A frightening knock on the door. A place on the list of artists officially denounced by one’s government. The demoralizing choice of self-censorship or self-exile. Revolution. And a world war. Overall, an “age of anxiety.”
The lives of both Sergei Prokofiev and Dmitri Shostakovich – among the great masters of 20th century Russian music – were not immune to any of those things. And as the major works by these composers now being performed by the Chicago Symphony Orchestra suggest, the often stormy and repressive nature of life in the Soviet Union clearly infused their music.
Yet at the same time it would be wrong to reduce everything about these composers’ art to the influence of politics. The sense of disquiet and foreboding that infuses their work also is palpable in that of other composers – from Mahler and Schoenberg to Ligeti and Stockhausen. Individual emotional tuning, as well as a composer’s time and place in the world, all play a role.
The central pieces on the CSO’s program this past weekend – which found Maestro Riccardo Muti in a fitting mix of tautly wired and volcanic form – were Shostakovich’s “Cello Concerto No. 2 in G Major,” dating from 1966 (with Yo-Yo Ma delivering an anguished and visibly draining performance), and Prokofiev’s 1928 “Symphony No. 3 in C Minor,” with the orchestra in its usual superb form.
But Muti played a bit of a trick with his choice of the concert’s brief but brilliant opening work – Shostakovich’s “Festive” Overture. The six-minute piece is a rousing fanfare set at a speed-of-light pace. Fast, furious and celebratory, it was written in 1954 (barely a year after the death of both Stalin and Prokofiev, who, bizarrely enough, died on the same day), and was commissioned to celebrate the 37th anniversary of the Revolution of 1917. And from its opening sounding of horns, to its wildly singing string passages, to its booming of drums, cymbals and triangles, it gallops ahead in bravura style.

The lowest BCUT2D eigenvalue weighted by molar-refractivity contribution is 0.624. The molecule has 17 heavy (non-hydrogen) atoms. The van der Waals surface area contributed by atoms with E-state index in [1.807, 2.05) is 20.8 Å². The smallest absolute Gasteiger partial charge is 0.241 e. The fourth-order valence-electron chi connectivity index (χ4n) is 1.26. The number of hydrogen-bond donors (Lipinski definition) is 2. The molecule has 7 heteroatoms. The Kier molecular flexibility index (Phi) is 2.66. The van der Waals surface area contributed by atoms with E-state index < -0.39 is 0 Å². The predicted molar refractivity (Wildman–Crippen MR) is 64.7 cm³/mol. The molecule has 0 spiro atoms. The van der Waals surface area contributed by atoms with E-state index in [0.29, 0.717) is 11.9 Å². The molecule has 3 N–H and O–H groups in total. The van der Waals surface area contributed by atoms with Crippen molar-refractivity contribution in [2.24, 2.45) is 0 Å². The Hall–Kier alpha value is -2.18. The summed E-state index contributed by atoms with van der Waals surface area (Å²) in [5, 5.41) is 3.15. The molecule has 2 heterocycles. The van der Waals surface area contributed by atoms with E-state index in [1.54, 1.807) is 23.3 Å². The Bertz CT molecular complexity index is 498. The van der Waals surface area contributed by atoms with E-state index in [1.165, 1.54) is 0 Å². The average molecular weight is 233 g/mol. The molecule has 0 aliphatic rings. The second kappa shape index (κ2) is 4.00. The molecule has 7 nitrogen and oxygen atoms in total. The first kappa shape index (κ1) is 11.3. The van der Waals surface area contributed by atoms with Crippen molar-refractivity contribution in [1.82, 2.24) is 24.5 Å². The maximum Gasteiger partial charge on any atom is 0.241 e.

Shostakovich’s “Cello Concerto,” written for the great cellist Mstislav Rostropovich (who was a student of the composer’s decades earlier), begins with the low, solemn, dissonant tones of the soloist that will characterize much of the piece. And while the cello is soon joined by the rest of the strings, plus the flutes, bassoons, xylophone and other percussion (all in top form), it is the cello’s voice – in a sort of private agony of its own – that works as an introspective undertow throughout.
The concerto’s second movement begins with some sharp bowing, and then a jaunty melody comes into play as if the cellist is shrugging off the previous dark mood. The horns and timpani add to this feeling, although there is always a sense of something worrisome in the offing, and the strong yet astringent bowing, plus the sounding of French horns and drums, and the clapping of a woodblock, triggers an alertness and agitation.
This is a fiendishly difficult work for both the orchestra and soloist, and Ma’s intensity of attack, and his mix of stringency with a golden tone, left him visibly wiped out. Nevertheless, when it was all over he had big hugs for his fellow cellists and the other musicians, as well as for Muti. The audience clearly loves this man who just days earlier had performed in a Concert for Peace at Chicago’s St. Sabina church.
The concert’s second half was devoted to Prokofiev’s “Symphony No. 3” (with Phillip Huscher’s program notes about Chicago’s connection to the composer truly fascinating).
The piece grabs your attention from the very moment the horns erupt in a great blast of sound.
Prokofiev (who drew on music he had written for an earlier unproduced opera about love and demonic possession) was a master of spinning a grandly aching but lyrical melody one moment and then injecting a sense of menace into the air the next. In this case the alarm comes with the pounding of a bass drum and the massing of the orchestra into a great cacophony that then shifts to quiet. The low strings sing out a melody filled with both sadness and hope. But then comes a rapid-fire, frenzied section full of agitation and a sense of impending danger.
A metaphorical bang on the door. The crash of cymbals. A storm followed by calm. Another massing of sound with church bells in the distance. And then, finally, a quick burst of thunder.
Interpret it all as you will. Or simply marvel, not for the first time, at the way the CSO dives headlong into the fury of it all.
Follow Hedy Weiss on Twitter: @HedyWeissCritic